Chene Bleu Puts Spotlight On The Southern Rhone

Posted: Sep 25, 2018

by Andrew Chalk

On a 2016 tour of the southern Rhône I acquired a lasting impression that winemakers in the AOP appellations of Lirac, Tavel, Vacqueyras, Beaumes-de-Venise, Cairanne, Rasteau, and Gigondas, most of them little known in the U.S., were turning out some of the best wine values available today. In many cases equalling the wines of the famed Châteauneuf-du-Pape. Recntly, I got a closeup of one of those remarkable producers, Chêne Bleu, when they came through town and gave me a chance to taste their wines in the oenologically copacetic environment of Pappas Bros Steakhouse.

Chêne Bleu, French for Blue Oak (in honor of an old oak tree on the property preserved in a blue coat of copper sulphate), is even more remotely situated than the areas above. Nestled in the rolling Dentelles de Montmirail hills on the backend of the Gigondas AOP, near the Séguret AOP is Ventoux AOP (until 2008, Côtes du Ventoux). Despite being the third largest Rhône appellation there are only 113 wineries and less than 6,000 ha of vines. Most of the 1,315 growers actually sell to one of the 16 cooperatives. Since Ventoux wine can be sold as simple Côtes du Rhône much of it uses the latter, better known, name. Ventoux, out of mind until recently due its remote location, remains out of mind as most of its wine is denuded of its identity.

Does this anonymity reflect what Ventoux is capable of? Chêne Bleu wines show that view to be profoundly mistaken. Their wines earned scores up to 95 points from Jeb Dunnuck writing as Robert Parker’s hired gun in 2013. But this is a winery that ignores all traditional constraints and confinements. Founded in 1993 by Xavier and Nicole Rolet, the estate was a dilapidated former priory. They built a state-of-the-art gravity flow winery, replanted the vineyards on double cordon trellising, and enlisted the help of some of the foremost experts in viticulture and enology. Nicole, despite a background in international relations and finance, pivoted over to winemaking with courses at the WSET in London and The University of California, Davis. In the vineyards, they decided to follow biodynamic principles and kept a whole farm of animals to provide food, fertiliser, and pest control. Chêne Bleu is in the UNESCO Mont Ventoux Biosphere Reserve so they emerged from supportive environs.

To Nicole Ventoux is a “mosaic of micro-terroirs”. However, the Ventoux appellation wines did not project the quality that Chêne Bleu aspired to and the rules were sometimes unduly restrictive. For example, the use of viognier in the syrah, a practice from the northern Rhône appellations like Côtes Rôtie, was not permitted. Iconoclasts to the last, Xavier and Nicole courageously labelled their wines Vin de Pays du Vaucluse, a generic département level classification, and later IGP Vaucluse, following a change in EU regulations. This, despite the fact that they were all made from 100% estate grapes. The closest analogy is the Super Tuscan wines of Italy where, faced with restrictive DOC rules, some of the best producers made a mockery of them by making better wines and labelling them as Vino Tavola (table wine) in order to use the grape blends they wanted. Chêne Bleu had just done the same thing to the mother of all wine classification systems, the French AOP. Deux doigts pour vous!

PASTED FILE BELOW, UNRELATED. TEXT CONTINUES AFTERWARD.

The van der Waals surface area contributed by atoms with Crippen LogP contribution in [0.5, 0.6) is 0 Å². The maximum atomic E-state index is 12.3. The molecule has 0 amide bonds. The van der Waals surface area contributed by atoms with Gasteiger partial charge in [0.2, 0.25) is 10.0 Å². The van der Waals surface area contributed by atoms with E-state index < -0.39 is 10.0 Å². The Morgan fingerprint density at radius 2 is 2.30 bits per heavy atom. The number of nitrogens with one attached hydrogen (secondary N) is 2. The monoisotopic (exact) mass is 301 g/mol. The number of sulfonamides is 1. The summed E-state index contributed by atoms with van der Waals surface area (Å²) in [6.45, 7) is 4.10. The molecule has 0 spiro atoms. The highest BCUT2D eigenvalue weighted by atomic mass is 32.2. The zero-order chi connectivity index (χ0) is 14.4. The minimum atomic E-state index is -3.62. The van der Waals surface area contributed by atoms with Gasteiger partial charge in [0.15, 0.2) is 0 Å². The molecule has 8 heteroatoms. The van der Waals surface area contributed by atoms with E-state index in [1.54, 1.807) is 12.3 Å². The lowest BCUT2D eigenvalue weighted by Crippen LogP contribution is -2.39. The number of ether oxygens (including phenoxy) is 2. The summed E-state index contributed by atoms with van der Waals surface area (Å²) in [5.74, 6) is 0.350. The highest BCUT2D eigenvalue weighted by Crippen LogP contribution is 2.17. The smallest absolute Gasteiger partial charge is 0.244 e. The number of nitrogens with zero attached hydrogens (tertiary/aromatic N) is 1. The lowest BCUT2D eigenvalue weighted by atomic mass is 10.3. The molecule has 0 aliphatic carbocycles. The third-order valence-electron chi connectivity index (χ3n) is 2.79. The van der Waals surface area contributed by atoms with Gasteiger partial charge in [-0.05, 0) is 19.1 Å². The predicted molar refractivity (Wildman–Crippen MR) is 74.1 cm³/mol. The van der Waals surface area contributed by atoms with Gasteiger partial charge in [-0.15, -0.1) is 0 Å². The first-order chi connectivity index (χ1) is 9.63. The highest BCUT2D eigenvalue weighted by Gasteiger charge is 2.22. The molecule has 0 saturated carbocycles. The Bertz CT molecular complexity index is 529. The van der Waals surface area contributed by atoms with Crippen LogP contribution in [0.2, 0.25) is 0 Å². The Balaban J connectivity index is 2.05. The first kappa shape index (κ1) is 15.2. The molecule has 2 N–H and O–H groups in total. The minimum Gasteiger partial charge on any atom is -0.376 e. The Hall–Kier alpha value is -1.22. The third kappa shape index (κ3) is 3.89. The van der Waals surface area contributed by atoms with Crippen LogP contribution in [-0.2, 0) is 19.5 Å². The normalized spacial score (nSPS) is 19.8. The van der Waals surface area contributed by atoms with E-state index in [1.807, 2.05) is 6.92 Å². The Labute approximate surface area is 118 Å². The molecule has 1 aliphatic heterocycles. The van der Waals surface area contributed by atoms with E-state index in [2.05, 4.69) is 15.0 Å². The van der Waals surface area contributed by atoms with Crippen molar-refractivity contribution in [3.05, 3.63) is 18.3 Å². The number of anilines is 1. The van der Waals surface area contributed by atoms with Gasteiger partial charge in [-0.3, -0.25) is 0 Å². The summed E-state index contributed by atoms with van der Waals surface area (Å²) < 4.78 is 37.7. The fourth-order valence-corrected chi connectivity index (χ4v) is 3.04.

Like the Super Tuscans, the Super Rhône wines sell for higher prices than their AOP-conforming counterparts.


Serious Rhône wine enthusiasts should look for these Chêne Bleu wines in the U.S. market. Handled by Wilson Daniels, they are widely distributed. Note that 2009 is the current release for the two red wines below.

2009 Chêne Bleu Héloïse, IGP Vaucluse
A blend of 60% syrah 37% grenache, 3% viognier.
Yes, this is a northern Rhône cépage, and this wine should be stood alongside wines like Côtes Rôtie counterparts. Nose of forest floor, roast meat, and dark fruits. Meaty fleshy mouth filling flavors, warm earthy finish. But the clincher for me was the tannic backbone that made this such a copacetic match with 28-day dry aged prime New York Strip steak (thank you Pappas Bros. Steakhouse).
$83. Aggregate critic score on wine-searcher 90/100. My score 94/100.

2009 Chêne Bleu Abélard, IGP Vaucluse
A blend of 15% syrah 85% grenache. More fleshy and softer than the Héloïse. A wine to be compared with the best Châteauneuf-du-Pape wines.
$90. Aggregate critic score on wine-searcher 92/100. My score 93/100.

2017 Chêne Bleu Rosé, IGP Vaucluse
A blend of Grenache, Syrah, Cinsault, Mourvèdre, and Rolle. This refreshing wine displays a delicate balance between the varietal characters involved and a mineral edge. to the finish that makes it distinctive.
$28. Aggregate critic score on wine-searcher 89/100. My score 90/100.

By Andrew Chalk
September 25, 2019

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